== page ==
These can also be helpful if you want to do it that way. Having these types of entries can also help you have a guide to how you want to start writing your thoughts out. This is something I use on occasion when I really don’t know when to start. So please use my examples if you want, and then relax, letting your mind flow through to what you should write next.
2. Write Long
Sometimes, short entries aren’t enough to help you remember the events you’re grateful for. So writing about the moments or events like a story can bring us back to that place, bringing us good feelings and a smile on our face.
I do want to make a suggestion: if you want to write long entries, then make sure you specifically write about the very event that made you feel grateful. Be specific about that moment, then explain why you felt grateful about it.
3. Capture & Decorate Your Memories
To be honest, my first journal was merely words and doodles. But when I bought my second journal, I wanted to be different. Not just doodles but memories, photos, and other things that I wanted to place in my journal.
If you’re like me and you want to add a little pizzazz to your journal, here are some things you can do to give your journal a certain personality of your choosing:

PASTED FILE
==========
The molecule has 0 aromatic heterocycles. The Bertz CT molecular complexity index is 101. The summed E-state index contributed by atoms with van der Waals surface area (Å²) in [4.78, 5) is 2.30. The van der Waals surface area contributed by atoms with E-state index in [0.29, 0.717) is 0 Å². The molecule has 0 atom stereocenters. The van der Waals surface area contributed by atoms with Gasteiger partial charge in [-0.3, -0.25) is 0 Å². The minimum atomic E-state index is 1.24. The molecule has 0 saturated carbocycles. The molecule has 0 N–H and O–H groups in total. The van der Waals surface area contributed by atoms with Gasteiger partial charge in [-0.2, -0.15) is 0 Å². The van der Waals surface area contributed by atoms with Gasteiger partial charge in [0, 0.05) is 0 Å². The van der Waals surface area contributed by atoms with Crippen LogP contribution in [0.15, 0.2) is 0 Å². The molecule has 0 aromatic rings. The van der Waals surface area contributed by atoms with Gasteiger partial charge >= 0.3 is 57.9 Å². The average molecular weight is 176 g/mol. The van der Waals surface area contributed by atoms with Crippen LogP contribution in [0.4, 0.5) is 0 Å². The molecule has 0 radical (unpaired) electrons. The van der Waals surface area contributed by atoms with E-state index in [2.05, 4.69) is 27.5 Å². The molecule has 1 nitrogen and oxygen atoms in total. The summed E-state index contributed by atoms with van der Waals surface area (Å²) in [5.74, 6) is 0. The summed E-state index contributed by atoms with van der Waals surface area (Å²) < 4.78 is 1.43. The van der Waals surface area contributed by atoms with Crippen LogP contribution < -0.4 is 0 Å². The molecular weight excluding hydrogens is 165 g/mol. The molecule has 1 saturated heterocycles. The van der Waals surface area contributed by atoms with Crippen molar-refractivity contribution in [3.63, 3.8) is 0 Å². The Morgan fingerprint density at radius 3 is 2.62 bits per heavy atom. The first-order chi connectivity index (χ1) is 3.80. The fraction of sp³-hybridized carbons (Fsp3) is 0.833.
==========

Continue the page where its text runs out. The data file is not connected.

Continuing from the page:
- Use different colorful pens
- Happy planner stickers or stickers in general
- Fujifilm Instax films using the Instax mini 70 or the Instax mini liplay
- Tickets from an event you went to
- Any sort of item that captured that gratefulness moment
I personally have the Instax 70 camera and it’s so impressive. I can place the films anywhere around my home and also in my journal. I don’t try to place too much in my journal to make it too bulky. Nevertheless, I do recommend it.
Transform your ”so and so” journal to something that you can look forward to when you want to write. Plus, if you still keep your journal, you can look back years later to remind you of the great things you’ve written in your journal and come to be grateful for it.
Related Post: Simple Beginner’s Guide To Journaling
4. Write Poems
Another way to place your thoughts into words, especially if you don’t know how to express it, is through a poem. Poems aren’t just for the poetic at heart, it can be for everyone who wants to express their feelings in writing. There are different types of objective poems that you can use for your journal. Whatever your preference is, make the poem yours.